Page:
Ovarian cancer is usually diagnosed only after it has reached an advanced stage, with many tumors throughout the abdomen. Most patients undergo surgery to remove as many of these tumors as possible, but because they are so widespread and some so small, it is difficult to eradicate all of them.
Researchers at MIT and Massachusetts General Hospital (MGH) have now developed a way to improve the accuracy of this surgery. Using a novel fluorescence imaging system, they were able to find and remove tumors as small as 0.3 millimeters—smaller than a poppy seed—during surgery in mice. Mice that underwent this type of image-guided surgery survived 40% longer than those that had tumors removed without the guided system.
“What’s nice about this system is that it allows for real-time information about the size, depth, and distribution of tumors,” says biological engineering and materials science professor Angela Belcher, a member of the Koch Institute for Integrative Cancer Research and head of the Department of Biological Engineering.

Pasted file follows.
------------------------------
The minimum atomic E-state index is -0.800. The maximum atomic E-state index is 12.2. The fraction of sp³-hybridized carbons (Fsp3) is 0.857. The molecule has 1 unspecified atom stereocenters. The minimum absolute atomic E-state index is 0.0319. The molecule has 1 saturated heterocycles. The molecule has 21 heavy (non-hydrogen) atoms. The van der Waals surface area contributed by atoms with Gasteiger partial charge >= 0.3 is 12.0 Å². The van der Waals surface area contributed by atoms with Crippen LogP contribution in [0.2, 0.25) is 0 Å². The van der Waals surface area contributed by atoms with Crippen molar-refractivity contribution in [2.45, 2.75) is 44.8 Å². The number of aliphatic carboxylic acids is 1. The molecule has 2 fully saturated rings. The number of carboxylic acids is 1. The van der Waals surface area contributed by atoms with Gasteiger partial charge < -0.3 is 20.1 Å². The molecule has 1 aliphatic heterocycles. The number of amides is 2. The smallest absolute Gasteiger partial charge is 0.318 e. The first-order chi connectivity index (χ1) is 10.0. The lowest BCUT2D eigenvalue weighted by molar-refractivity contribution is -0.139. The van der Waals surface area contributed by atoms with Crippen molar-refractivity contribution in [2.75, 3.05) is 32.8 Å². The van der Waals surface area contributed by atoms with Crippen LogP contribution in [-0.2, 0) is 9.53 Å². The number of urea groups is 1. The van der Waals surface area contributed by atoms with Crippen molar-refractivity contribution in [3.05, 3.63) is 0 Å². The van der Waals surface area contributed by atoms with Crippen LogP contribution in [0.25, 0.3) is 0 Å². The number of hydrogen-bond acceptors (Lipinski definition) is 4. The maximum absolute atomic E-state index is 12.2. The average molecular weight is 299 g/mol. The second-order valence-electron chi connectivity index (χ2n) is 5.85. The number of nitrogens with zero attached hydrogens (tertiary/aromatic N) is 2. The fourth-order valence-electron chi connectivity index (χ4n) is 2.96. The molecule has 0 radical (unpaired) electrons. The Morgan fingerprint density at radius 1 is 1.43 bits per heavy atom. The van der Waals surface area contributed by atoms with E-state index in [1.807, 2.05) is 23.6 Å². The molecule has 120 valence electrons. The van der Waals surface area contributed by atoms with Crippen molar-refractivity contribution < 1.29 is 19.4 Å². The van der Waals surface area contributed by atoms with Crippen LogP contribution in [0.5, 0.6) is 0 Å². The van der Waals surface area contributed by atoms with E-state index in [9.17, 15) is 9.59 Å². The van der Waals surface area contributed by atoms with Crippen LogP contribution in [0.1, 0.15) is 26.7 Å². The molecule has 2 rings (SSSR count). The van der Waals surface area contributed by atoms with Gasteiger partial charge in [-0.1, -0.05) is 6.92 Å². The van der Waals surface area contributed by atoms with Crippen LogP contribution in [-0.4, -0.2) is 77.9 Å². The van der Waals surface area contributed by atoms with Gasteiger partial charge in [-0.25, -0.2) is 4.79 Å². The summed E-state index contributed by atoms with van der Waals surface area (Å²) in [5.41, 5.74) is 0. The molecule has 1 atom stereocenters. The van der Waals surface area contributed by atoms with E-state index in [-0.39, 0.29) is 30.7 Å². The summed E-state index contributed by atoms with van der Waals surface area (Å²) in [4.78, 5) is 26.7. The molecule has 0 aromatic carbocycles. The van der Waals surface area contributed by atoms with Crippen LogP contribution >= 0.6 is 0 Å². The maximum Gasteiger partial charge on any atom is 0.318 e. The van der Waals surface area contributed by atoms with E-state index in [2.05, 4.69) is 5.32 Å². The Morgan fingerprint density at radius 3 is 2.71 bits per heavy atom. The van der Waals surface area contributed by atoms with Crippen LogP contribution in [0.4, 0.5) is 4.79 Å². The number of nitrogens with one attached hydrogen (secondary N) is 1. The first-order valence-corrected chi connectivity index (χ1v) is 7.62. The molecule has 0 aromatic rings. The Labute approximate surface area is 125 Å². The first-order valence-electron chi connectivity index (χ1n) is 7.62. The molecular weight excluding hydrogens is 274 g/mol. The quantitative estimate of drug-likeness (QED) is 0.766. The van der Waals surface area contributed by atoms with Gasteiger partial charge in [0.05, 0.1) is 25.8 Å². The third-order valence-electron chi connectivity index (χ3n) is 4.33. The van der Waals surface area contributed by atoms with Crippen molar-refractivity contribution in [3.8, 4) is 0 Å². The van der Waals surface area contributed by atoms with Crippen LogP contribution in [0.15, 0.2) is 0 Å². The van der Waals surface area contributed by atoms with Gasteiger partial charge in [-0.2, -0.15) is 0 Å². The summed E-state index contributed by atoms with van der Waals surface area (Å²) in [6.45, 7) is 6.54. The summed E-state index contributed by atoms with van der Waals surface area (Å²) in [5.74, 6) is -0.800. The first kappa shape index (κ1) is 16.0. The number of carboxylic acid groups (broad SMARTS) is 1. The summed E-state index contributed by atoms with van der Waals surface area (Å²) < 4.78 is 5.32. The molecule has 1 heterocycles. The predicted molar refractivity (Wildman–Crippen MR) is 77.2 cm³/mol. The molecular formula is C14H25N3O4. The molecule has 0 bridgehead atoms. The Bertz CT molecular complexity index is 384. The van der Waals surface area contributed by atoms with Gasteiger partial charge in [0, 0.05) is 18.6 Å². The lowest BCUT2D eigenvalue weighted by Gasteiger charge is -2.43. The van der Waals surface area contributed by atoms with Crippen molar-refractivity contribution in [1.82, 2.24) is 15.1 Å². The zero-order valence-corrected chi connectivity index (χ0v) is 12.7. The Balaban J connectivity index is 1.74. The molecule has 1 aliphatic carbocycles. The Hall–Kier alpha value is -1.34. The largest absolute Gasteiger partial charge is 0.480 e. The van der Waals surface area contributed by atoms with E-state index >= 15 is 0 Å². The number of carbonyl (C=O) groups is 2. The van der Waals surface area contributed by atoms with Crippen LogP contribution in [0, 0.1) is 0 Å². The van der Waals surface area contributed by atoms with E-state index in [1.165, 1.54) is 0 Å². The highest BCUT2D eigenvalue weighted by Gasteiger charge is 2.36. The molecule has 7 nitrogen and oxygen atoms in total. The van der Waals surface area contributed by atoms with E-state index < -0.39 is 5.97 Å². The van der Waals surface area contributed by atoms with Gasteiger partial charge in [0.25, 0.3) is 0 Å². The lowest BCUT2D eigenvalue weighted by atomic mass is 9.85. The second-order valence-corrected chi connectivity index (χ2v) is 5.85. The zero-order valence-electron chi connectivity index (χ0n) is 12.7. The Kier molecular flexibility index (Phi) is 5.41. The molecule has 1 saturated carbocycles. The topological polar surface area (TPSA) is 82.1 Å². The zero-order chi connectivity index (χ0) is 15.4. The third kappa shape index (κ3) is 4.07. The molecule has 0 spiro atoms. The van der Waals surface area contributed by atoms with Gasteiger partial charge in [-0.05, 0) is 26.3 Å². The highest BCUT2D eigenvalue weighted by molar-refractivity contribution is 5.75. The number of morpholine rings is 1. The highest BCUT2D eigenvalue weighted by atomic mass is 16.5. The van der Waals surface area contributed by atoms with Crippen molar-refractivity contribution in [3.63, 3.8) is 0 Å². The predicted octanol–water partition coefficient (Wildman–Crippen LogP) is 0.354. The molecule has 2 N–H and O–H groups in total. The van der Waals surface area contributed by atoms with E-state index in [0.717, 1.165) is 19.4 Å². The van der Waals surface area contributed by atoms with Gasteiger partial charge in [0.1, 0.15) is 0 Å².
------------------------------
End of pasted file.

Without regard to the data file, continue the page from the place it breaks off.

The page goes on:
With help from researchers at MIT Lincoln Lab, the team adapted near-infrared imaging to help surgeons locate tumors during surgery by providing continuous, real-time imaging of the abdomen, with tumors highlighted by fluorescence.
The researchers are seeking FDA approval for a phase 1 clinical trial to test the imaging system in humans. In the future, they hope to adapt it for early diagnosis of ovarian cancer, which is easier to treat if caught earlier.
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